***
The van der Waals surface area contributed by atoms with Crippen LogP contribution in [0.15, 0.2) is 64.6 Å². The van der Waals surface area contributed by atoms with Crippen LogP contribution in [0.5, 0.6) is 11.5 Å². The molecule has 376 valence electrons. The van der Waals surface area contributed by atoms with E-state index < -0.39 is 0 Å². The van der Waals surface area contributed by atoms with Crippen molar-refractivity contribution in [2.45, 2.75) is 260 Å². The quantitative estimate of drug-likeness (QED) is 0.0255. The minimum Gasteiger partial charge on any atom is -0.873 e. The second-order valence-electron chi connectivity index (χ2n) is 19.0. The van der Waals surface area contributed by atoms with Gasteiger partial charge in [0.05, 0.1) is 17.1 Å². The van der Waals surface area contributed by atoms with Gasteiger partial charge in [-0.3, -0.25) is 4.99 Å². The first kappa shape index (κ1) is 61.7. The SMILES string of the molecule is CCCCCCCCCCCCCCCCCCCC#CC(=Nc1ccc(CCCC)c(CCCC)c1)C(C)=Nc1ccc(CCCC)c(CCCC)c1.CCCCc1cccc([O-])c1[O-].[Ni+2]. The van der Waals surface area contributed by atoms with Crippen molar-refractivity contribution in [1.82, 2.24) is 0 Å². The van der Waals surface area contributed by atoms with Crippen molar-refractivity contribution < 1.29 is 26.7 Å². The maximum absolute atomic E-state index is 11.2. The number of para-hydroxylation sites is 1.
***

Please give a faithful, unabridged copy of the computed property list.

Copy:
The van der Waals surface area contributed by atoms with Crippen LogP contribution in [0.15, 0.2) is 64.6 Å². The van der Waals surface area contributed by atoms with Crippen LogP contribution in [0.5, 0.6) is 11.5 Å². The molecule has 376 valence electrons. The van der Waals surface area contributed by atoms with E-state index < -0.39 is 0 Å². The van der Waals surface area contributed by atoms with Crippen molar-refractivity contribution in [2.45, 2.75) is 260 Å². The quantitative estimate of drug-likeness (QED) is 0.0255. The minimum Gasteiger partial charge on any atom is -0.873 e. The second-order valence-electron chi connectivity index (χ2n) is 19.0. The van der Waals surface area contributed by atoms with Gasteiger partial charge in [0.05, 0.1) is 17.1 Å². The van der Waals surface area contributed by atoms with Gasteiger partial charge in [-0.3, -0.25) is 4.99 Å². The first kappa shape index (κ1) is 61.7. The SMILES string of the molecule is CCCCCCCCCCCCCCCCCCCC#CC(=Nc1ccc(CCCC)c(CCCC)c1)C(C)=Nc1ccc(CCCC)c(CCCC)c1.CCCCc1cccc([O-])c1[O-].[Ni+2]. The van der Waals surface area contributed by atoms with Crippen molar-refractivity contribution in [1.82, 2.24) is 0 Å². The van der Waals surface area contributed by atoms with Crippen molar-refractivity contribution < 1.29 is 26.7 Å². The maximum absolute atomic E-state index is 11.2. The number of para-hydroxylation sites is 1.